Assisted Living

12/28/2022 | By Kari Smith

When an older adult needs help with aspects of daily life, it may be time to look at community options. This sets up the question, what level of care does the individual need – possibly assisted care or nursing care?

The decision to move a loved one into senior care can be difficult and emotional. It can also be confusing and complex to navigate the different levels of care available. It’s often a difficult balance to maintain sufficient care and supervision while still maintaining as much independence as possible. For those seniors who need a bit more care getting through each day, assisted care or nursing care are the options to consider.

Understanding the differences between assisted care and nursing care may give you a better idea of which type of retirement community is best for you or your loved one. As you explore these differences, it’s helpful to recognize the person’s grasp of the activities of daily living, i.e., ADLs and IADLs – reference the article “What Are ADLs and IADLs?” for more information.

Understanding the differences

The nutshell difference in the two levels of care is that assisted living helps with non-medical needs and nursing care helps with medical – “nursing” – needs. Each level offers variations – sometimes based on the facilities – so we explain the most common.

Assisted care

If you feel that your loved one is sometimes unsafe, needs help with basic activities, or is isolated without friends or loved ones close by to help with daily tasks, it may be time to consider assisted care.

1. Assisted living

Consider the ADLs: feeding, dressing, grooming, personal hygiene, ambulating, continence, and toileting. If your loved one needs help in three or more of these areas, they may need assisted care. This level of care provides regular meals, medication management, and social activities while still allowing residents some independence.

2. Residential care homes

For round-the-clock care in a more intimate setting, consider residential care. These communities are often in an actual single-family dwelling. Residential care is often referred to as “family care” because the environment is more like a home, with fewer residents (usually 2 – 6). By nature, they can offer more personalized service.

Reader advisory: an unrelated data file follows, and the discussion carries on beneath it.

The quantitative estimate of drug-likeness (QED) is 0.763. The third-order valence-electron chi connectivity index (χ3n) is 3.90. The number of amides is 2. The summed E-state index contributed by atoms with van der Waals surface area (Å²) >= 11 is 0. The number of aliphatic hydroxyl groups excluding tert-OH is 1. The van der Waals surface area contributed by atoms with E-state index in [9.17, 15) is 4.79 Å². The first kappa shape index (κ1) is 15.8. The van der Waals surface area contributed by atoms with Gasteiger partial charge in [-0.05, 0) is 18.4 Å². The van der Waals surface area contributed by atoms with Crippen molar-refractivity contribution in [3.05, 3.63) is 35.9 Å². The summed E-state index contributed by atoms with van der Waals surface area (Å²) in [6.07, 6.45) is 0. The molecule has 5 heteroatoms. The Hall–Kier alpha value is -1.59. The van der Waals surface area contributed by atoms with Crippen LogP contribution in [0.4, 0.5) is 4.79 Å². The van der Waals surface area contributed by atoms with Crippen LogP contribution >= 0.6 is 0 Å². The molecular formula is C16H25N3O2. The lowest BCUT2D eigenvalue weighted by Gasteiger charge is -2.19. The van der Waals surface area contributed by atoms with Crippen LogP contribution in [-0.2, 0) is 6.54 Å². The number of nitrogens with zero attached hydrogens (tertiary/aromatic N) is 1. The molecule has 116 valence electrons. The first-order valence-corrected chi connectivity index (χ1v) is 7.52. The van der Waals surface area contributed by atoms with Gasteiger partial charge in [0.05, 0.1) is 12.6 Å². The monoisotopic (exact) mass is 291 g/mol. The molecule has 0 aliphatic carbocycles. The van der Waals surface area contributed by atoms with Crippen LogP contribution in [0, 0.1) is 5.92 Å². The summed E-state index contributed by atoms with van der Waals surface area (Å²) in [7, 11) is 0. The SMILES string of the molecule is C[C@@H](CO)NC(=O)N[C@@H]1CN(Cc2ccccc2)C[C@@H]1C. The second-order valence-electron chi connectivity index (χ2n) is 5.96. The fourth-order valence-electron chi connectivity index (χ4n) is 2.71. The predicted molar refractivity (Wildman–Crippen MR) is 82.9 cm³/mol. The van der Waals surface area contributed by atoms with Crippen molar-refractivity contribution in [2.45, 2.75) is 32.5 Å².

Whether the layout resembles a condominium community, a dormitory-like setting, or an entire complex, it will likely have accessible areas for those with mobility issues and common areas for socialization and planned activities.

Do your research to find the facility that works best for your needs, as communities can vary widely.

Nursing care

Nurse with resident in nursing care. When an individual needs daily help, consider community options and ask what level of care is best: possibly assisted care or nursing care.

Your loved one may need a higher level of supervision and medical care. If so, nursing care offers a safer option – long-term care, memory care, rehabilitation, or a skilled nursing facility. These facilities offer on a consistent routine and tailor the setting for residents’ needs.

1. Long-term care

A long-term care community is an umbrella term for any community that provides 24-hour care on a long-term basis. Residents are assisted with ADLs, medication management, as well as housekeeping, daily meals, and planned activities. This care can also be provided in home.

2. Memory care

Patients with dementia or Alzheimer’s disease may be best served in a freestanding memory care facility, or as an additional service at an assisted care facility like those described above. Patients suffering with memory issues may not be safe when left alone as they may forget to do tasks like turn off an oven or may wander off and get lost and disoriented. If your loved one has significant memory loss, a memory care community may be best for them.

Memory care focuses on the safety of its patients, which means that staff-to-patient ratios are higher and areas are often secured to keep residents from wandering off and getting lost. Daily activities include exercises that address the unique needs of Alzheimer’s and dementia patients, such as music therapy, puzzles, games, and comforting familiar activities.

3. Rehabilitation care

When an individual needs temporary assistance, such as after an injury, illness, fall, or stroke, rehabilitation care provide the answer. This temporary program seeks to restore a patient to full health, to prepare them to return to their previous level of independence or care. Some inpatient rehab centers focus only on rehabilitation, but this type of specialized care is also offered in assisted living, nursing care, and long-term care facilities.

4. Skilled nursing care

For those patients whose needs require more constant medical treatment and supervision, skilled nursing offers a level of care by a registered nurse who monitors residents’ health. If your loved one needs daily medical care long-term, this may be the best option.

While the options may seem confusing, there are many resources available to help you determine what level of care is right for each individual. Once you determine what level of care is needed, tour available options to learn more about each facility’s cost, care level, amenities, and social activities. When you think of your loved one’s new home, you want to picture them in a place where they will thrive and find as much stimulation and socialization – and as much relaxation and peace – as they need.

Take a free Care Assessment for an answer tailored to your needs

Kari Smith

Kari Smith is a frequent contributor to Seniors Guide, helping to keep those in the senior industry informed and up-to-date. She's a Virginia native whose love of writing began as a songwriter recording her own music. In addition to teaching music and performing in the Richmond area, Kari also enjoys riding horses and farming.

Kari Smith